If you enjoy watching women being killed Happy Death Day (2017) is the movie for you! Women are shown being killed 12 times (murdered in 10 cases and two are hit by a bus), a woman commits suicide and a woman dies in her sleep (after being poisoned). Women are shown chased, stabbed (with knives but also broken glass), shot, hit with a baseball bat, poisoned, kicked out a second storey window... one dies in a car explosion. Moreover, the settings for these deaths are varied enough for even the most demanding misogynist: they are killed in their room, at a party, in a fountain, in a hospital and on the highway. Even the suicide scene does not disappoint. Whereas characters typically hang themselves in a room with a relatively low ceiling and do not drop more than a metre or two at most the young woman who hangs herself in Happy Death Day does it in a bell tower, jumping several storeys to her death.
The language used in Happy Death Day is also telling. Women are called a b*tch eight times, 'whore' or 'ho' three times, 'slut' twice, as well as wench and dumbass. They are likened to cat ladies, and the adjectives used to describe them are far from flattering (e.g. sneaky, crazy, cheap, dumb, clumsy).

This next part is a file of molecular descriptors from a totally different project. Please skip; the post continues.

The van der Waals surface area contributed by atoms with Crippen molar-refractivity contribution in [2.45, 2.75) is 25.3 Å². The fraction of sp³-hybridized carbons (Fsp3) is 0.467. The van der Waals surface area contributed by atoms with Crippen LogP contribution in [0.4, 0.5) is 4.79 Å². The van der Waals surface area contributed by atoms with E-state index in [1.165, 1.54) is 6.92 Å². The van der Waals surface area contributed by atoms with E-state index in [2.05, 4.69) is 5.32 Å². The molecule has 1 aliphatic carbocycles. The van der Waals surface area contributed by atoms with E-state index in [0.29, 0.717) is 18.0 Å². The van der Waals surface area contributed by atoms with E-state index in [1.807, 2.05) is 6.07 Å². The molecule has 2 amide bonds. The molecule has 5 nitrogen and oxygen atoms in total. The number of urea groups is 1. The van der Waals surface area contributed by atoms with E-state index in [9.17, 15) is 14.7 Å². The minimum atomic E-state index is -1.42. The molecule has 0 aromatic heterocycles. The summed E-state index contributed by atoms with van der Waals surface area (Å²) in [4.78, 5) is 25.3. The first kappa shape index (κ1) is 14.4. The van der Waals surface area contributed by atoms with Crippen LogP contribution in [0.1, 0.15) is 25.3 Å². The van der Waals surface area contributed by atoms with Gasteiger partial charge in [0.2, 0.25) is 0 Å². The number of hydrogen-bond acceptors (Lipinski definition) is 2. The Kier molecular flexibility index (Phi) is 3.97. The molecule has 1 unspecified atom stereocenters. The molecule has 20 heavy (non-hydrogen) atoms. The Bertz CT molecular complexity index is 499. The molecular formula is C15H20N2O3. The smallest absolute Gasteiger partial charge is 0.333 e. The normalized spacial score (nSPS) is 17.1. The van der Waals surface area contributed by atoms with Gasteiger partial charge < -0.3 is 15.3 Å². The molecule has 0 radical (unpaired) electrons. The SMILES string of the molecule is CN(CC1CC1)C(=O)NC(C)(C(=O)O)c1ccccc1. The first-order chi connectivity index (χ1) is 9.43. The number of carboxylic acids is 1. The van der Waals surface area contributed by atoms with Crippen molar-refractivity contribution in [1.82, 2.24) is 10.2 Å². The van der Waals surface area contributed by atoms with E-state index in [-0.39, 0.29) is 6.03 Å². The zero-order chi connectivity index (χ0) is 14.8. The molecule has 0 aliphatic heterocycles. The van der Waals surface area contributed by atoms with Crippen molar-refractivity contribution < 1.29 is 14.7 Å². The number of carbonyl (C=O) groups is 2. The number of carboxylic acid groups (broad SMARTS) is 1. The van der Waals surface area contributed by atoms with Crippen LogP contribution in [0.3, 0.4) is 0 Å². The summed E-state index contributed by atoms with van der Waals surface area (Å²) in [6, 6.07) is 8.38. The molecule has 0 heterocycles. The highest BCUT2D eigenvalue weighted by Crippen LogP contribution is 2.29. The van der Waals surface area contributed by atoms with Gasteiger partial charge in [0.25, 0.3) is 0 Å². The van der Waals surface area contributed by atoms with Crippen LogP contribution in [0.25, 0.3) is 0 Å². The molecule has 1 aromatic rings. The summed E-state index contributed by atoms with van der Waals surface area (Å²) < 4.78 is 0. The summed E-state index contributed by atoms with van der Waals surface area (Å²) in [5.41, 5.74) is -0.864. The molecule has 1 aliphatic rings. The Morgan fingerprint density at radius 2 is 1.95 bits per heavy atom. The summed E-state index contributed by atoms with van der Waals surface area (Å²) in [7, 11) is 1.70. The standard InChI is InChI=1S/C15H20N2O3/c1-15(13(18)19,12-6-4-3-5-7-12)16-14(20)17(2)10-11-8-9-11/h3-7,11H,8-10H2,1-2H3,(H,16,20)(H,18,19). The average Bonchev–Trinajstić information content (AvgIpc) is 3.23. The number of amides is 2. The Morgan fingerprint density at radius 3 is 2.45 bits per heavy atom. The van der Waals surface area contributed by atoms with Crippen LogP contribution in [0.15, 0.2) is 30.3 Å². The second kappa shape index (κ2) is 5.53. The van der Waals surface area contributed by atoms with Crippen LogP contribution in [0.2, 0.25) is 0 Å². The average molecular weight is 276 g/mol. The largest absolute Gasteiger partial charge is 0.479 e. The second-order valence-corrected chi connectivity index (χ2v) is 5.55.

As if the deaths and language were not enough there is the sexualization of women and antagonism between women. For instance, and for no good reason, the lead female character walks through her campus naked in one scene. She also has an antagonistic relationship with the two other lead females (i.e. her roommate and her sorority sister). The message conveyed by the filmmakers is that women do not naturally get along.
After analysing over 460 mainstream movies for my upcoming 750-page book on the sexualization of women in media I am no stranger to sexist portrayals of women and movies full of misogyny. Still, Happy Death Day is evidence that an escalation has occurred (and it made US$125 million at the worldwide box office!). Personally, I wish writer Scott Lobdell and director Christopher Landon would find a new day job.
© 2018 Alline Cormier